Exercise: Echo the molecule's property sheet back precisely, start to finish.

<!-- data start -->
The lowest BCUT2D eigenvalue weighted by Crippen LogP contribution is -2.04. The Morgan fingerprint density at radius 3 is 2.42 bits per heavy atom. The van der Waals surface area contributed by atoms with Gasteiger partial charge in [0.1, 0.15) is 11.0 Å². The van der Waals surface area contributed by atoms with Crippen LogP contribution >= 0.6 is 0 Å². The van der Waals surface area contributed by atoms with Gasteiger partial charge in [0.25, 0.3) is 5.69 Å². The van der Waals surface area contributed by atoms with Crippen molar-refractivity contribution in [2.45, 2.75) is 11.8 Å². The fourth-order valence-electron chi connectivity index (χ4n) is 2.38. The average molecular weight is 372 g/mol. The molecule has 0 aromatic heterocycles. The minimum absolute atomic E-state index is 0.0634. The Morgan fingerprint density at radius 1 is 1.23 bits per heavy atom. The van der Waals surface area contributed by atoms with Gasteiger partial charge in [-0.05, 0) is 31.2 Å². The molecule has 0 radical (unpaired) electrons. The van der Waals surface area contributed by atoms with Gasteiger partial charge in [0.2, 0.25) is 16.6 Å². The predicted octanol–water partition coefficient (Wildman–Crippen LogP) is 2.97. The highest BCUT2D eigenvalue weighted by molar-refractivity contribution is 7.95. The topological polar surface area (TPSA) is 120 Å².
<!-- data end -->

The lowest BCUT2D eigenvalue weighted by Crippen LogP contribution is -2.04. The Morgan fingerprint density at radius 3 is 2.42 bits per heavy atom. The van der Waals surface area contributed by atoms with Gasteiger partial charge in [0.1, 0.15) is 11.0 Å². The van der Waals surface area contributed by atoms with Crippen LogP contribution >= 0.6 is 0 Å². The van der Waals surface area contributed by atoms with Gasteiger partial charge in [0.25, 0.3) is 5.69 Å². The van der Waals surface area contributed by atoms with Crippen molar-refractivity contribution in [2.45, 2.75) is 11.8 Å². The fourth-order valence-electron chi connectivity index (χ4n) is 2.38. The average molecular weight is 372 g/mol. The molecule has 0 aromatic heterocycles. The minimum absolute atomic E-state index is 0.0634. The Morgan fingerprint density at radius 1 is 1.23 bits per heavy atom. The van der Waals surface area contributed by atoms with Gasteiger partial charge in [-0.05, 0) is 31.2 Å². The molecule has 0 radical (unpaired) electrons. The van der Waals surface area contributed by atoms with Gasteiger partial charge in [0.2, 0.25) is 16.6 Å². The predicted octanol–water partition coefficient (Wildman–Crippen LogP) is 2.97. The highest BCUT2D eigenvalue weighted by molar-refractivity contribution is 7.95. The topological polar surface area (TPSA) is 120 Å².